To answer the needs of the customer groups identified by CHTC, this is a car designed for many lives; a practical urban run-around, a fun entertainment hub, and a functional mobile office. When stationary, the driver’s seat rotates to face other passengers and the space can be configured to suit the given situation, including the option of a drop-down table to make this into a bijou office. The car will offer advanced driver assist technology with talks of cordless charging being available too, plus the expansive roof will feature a solar panel to harness energy.
REDS is essentially formed around the interior functionality of the car. ‘In the first two research years, we made wooden seating models where we sat, turned and moved around. During this time three of the team had their first babies and this really shaped our thinking,’ recalls Bangle. ‘It helped us appreciate how real people in real-world scenarios want to live in their cars.’
This is a sub-3m car – just a touch longer than the tiny Smart Fortwo. But imaginative interior layout allows room for four adults and enough luggage space for one or two travel bags. Bangle explains: ‘The wide sliding doors and open seating let you walk in and out of the car without having to climb over each other. The driver is on the left but they, and passenger, sit asymmetrically.’
Off-setting the seats also allows for generous legroom for all passengers and the ‘love seat’ bench at the rear creates the space for a little luggage compartment that also offers a handy fold-down seat area to tie your shoelaces, change nappies – that sort of thing. What’s more, the driver’s eye-height is positioned at the same level as an SUV to avoid feeling intimidated in a tiny car in a big city.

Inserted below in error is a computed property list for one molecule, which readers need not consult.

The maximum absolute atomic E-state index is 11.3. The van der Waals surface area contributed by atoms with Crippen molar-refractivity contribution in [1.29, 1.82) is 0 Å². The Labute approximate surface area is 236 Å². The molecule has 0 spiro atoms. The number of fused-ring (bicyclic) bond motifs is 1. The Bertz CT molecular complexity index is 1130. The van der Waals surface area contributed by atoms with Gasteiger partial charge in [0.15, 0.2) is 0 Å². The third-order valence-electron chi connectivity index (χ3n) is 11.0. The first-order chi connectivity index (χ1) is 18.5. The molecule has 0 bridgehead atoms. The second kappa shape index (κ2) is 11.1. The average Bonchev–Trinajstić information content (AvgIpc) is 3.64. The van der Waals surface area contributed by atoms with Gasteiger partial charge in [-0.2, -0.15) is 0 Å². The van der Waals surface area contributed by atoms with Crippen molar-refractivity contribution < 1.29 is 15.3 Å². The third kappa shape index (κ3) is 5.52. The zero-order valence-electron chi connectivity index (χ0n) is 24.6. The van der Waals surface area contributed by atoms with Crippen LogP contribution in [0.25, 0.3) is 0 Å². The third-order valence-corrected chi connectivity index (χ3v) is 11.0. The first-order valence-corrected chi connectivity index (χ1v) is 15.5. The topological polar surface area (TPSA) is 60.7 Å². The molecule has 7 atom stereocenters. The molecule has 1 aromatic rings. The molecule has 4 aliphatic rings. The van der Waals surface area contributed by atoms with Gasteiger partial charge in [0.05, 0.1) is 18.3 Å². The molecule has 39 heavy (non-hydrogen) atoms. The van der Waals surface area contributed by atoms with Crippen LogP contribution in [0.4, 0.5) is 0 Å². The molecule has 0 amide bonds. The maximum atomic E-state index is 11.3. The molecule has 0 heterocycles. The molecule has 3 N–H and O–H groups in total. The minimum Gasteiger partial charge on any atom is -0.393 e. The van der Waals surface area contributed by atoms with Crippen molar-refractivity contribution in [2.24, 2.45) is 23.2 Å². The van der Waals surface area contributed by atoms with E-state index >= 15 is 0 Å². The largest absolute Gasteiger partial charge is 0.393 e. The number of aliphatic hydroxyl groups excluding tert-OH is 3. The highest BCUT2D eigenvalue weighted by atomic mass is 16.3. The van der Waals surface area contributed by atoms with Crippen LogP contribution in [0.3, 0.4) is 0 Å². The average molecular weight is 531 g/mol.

The form is unusual too – almost cubist visually and conceptually. ‘We knew a typical holistic design approach would mean sketching a flying saucer,’ mocks Bangle. For him though it was crucial for REDS to be understood as a car, which raised the question of how to explore a new language in the age of electrification. Bangle offers this explanation: ‘We created layers or “texts” of design-meaning, then superimposed the layers so you cannot read the car as a totality. Instead of typical automotive form-play,’ he continues, ‘we used contrasting graphics to emphasis this – a trick that also gives back physical space to the people inside.’
As a result, the first perception of REDS is that of a little car which, viewed from the side, resembles a child’s drawing with its tall two-volume shape and sloping rear. ‘It is very charming and disarming,’ notes the designer, ‘the next layer is the bright colour graphic spilling out from around the doors – like a welcome carpet shouting that the interior cannot wait to greet you.’